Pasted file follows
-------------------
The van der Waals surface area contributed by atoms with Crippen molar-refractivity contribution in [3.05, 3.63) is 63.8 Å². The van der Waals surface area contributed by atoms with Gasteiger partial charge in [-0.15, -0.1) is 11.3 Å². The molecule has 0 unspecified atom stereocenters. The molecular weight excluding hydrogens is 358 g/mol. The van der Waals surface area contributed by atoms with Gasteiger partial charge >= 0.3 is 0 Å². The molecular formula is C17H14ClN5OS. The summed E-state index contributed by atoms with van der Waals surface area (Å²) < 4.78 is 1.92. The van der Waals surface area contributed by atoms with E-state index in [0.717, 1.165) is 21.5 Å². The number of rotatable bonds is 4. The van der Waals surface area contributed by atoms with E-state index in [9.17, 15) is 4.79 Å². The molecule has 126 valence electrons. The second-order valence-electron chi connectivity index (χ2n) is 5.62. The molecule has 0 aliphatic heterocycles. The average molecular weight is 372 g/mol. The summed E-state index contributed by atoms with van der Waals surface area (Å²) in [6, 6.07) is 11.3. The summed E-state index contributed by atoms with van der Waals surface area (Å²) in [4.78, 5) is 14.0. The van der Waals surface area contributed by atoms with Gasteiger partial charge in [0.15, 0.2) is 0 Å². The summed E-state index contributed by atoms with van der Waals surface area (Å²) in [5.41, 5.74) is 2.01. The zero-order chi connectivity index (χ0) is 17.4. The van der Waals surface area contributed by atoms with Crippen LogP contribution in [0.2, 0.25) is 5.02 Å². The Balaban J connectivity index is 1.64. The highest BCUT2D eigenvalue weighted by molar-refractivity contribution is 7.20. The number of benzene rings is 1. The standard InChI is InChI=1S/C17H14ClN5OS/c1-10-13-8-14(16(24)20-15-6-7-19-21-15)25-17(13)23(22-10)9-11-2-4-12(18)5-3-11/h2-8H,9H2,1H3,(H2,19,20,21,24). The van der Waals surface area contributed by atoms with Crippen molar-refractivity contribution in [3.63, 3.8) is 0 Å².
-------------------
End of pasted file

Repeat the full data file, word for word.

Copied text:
The van der Waals surface area contributed by atoms with Crippen molar-refractivity contribution in [3.05, 3.63) is 63.8 Å². The van der Waals surface area contributed by atoms with Gasteiger partial charge in [-0.15, -0.1) is 11.3 Å². The molecule has 0 unspecified atom stereocenters. The molecular weight excluding hydrogens is 358 g/mol. The van der Waals surface area contributed by atoms with Gasteiger partial charge >= 0.3 is 0 Å². The molecular formula is C17H14ClN5OS. The summed E-state index contributed by atoms with van der Waals surface area (Å²) < 4.78 is 1.92. The van der Waals surface area contributed by atoms with E-state index in [0.717, 1.165) is 21.5 Å². The number of rotatable bonds is 4. The van der Waals surface area contributed by atoms with E-state index in [9.17, 15) is 4.79 Å². The molecule has 126 valence electrons. The second-order valence-electron chi connectivity index (χ2n) is 5.62. The molecule has 0 aliphatic heterocycles. The average molecular weight is 372 g/mol. The summed E-state index contributed by atoms with van der Waals surface area (Å²) in [6, 6.07) is 11.3. The summed E-state index contributed by atoms with van der Waals surface area (Å²) in [4.78, 5) is 14.0. The van der Waals surface area contributed by atoms with Gasteiger partial charge in [0.15, 0.2) is 0 Å². The summed E-state index contributed by atoms with van der Waals surface area (Å²) in [5.41, 5.74) is 2.01. The zero-order chi connectivity index (χ0) is 17.4. The van der Waals surface area contributed by atoms with Crippen LogP contribution in [0.2, 0.25) is 5.02 Å². The Balaban J connectivity index is 1.64. The highest BCUT2D eigenvalue weighted by molar-refractivity contribution is 7.20. The number of benzene rings is 1. The standard InChI is InChI=1S/C17H14ClN5OS/c1-10-13-8-14(16(24)20-15-6-7-19-21-15)25-17(13)23(22-10)9-11-2-4-12(18)5-3-11/h2-8H,9H2,1H3,(H2,19,20,21,24). The van der Waals surface area contributed by atoms with Crippen molar-refractivity contribution in [3.63, 3.8) is 0 Å².